Application of Ultra Pulse CO2 Lattice Laser in the Treatment of Female Urinary Incontinence

Lina Zhang; Yiqing Lai; Wenjun Pan; Beibei Zhou; Xian Qiang; Zhilei Mao; Ting Wan


Transl Androl Urol. 2021;10(6):2471-2477. 

In This Article


Clinical Data

A total of 33 female patients with SUI who were treated at our hospital from January 2018 to December 2018 were selected as the research cohort for this prospective cohort study. All participants were married and fertile, with a mean age of (43.15±6.49) years old (35–62 years). There were 22 participants with mild incontinence (Grade I) and 11 with moderate incontinence (Grade II), with no significant age between two groups (Table 1). All participants completed The International Consultation of Incontinence Questionnaire-Short Form (ICIQ-SF) survey before the treatment. A 1 hour urine pad test was used to quantify the leakage of urine, and other complications were excluded by residual urine examination and urine routine examination. Gynecological examination was conducted to exclude other types of incontinence, including bladder prolapse, uterine prolapse, rectocele, bladder vaginal fistula, and so on. All participants received laser treatment 3 times, with an interval of 30 days. The participants were followed up at 3- and 6 months after the treatment. The study was conducted in accordance with the Declaration of Helsinki (as revised in 2013). This study was approved by the Ethics Review Committee of Changzhou Maternal and Child Health Care Hospital (201730). Informed consent was provided by all participants.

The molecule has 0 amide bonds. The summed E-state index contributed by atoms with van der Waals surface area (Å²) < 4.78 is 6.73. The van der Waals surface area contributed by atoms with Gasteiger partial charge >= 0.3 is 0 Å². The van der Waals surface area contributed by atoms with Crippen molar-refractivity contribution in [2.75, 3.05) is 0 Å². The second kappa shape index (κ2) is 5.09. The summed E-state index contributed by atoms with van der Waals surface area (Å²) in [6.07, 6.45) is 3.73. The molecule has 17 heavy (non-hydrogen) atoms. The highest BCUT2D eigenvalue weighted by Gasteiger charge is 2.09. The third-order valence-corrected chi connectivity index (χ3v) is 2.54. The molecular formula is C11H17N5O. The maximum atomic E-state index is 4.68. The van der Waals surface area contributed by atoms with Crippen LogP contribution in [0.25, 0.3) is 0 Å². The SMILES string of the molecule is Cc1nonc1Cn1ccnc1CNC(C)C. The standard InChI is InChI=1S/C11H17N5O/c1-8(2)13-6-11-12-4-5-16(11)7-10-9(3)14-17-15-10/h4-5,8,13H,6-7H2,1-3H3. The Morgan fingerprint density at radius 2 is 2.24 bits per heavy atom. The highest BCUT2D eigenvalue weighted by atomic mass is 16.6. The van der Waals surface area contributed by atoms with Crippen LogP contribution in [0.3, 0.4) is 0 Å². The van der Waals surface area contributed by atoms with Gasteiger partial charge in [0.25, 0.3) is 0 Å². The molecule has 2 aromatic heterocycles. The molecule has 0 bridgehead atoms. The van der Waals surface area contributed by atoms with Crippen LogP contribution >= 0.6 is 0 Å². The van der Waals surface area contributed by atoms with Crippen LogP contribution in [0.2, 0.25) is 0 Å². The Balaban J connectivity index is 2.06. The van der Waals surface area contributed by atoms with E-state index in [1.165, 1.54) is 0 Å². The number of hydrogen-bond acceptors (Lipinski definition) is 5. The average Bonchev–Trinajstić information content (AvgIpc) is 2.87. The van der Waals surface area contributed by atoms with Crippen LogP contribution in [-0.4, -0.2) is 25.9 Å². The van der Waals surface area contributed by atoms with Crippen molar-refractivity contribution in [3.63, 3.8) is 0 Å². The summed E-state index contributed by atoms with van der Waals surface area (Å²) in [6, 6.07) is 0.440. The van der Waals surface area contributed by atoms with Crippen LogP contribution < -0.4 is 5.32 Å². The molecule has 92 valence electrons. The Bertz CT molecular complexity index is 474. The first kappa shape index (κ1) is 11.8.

Inclusion and Exclusion Criteria

The inclusion criteria were as follows: (I) normal cytology, human papillomavirus (HPV) and leucorrhea test; (II) negative urine culture; (III) no injury or bleeding in the vaginal cavity, vaginal orifice, and vestibule.

The exclusion criteria were as follows: (I) injury or infection of the treatment area; (II) menstruation and bleeding of the vagina; (III) bladder prolapse, uterine prolapse, rectocele, bladder or vaginal fistula; (IV) pregnancy; (V) malignant tumor, patients who used corticosteroid or sex hormone drugs in the recent 6 months.

Instruments and Methods

Instrument. The FemiLift CO2 laser (Alma Laser Ltd, Caesarea, Israel) concentrated the laser through a holographic lens (30 W, 60–100 mj/ppxl, high energy mode, 0.5 Hz), thus providing micro-burning energy on a total area of 81 mm2 (9×9 mm2).

Principle. The treatment utilized a special vaginal probe to shoot CO2 laser, then to realize the ablation of the tissue surface in a small area and the heat deposition of deeper parts, thus leading to the effect of remodeling collagen and elastic fibers, increasing glycogen synthesis and surface exudation, and so on. Meanwhile, the micro burning effect of CO2 laser stimulated the interaction of heat shock proteins (HSPs), and activated fibroblasts to produce extracellular matrix components such as proteoglycan and glycosaminoglycan. Transforming growth factor-β (TGF-β) and epidermal growth factor and fibroblast growth factor (EGF and FGF) play an important role in promoting angiogenesis. In general, the whole process of photo eutrophication involves 3 stages: early heat loss, the proliferation of collagen and extracellular matrix in the medium term, and the final remodeling stage, including synchronous maturation of collagen and neoelastic fibers.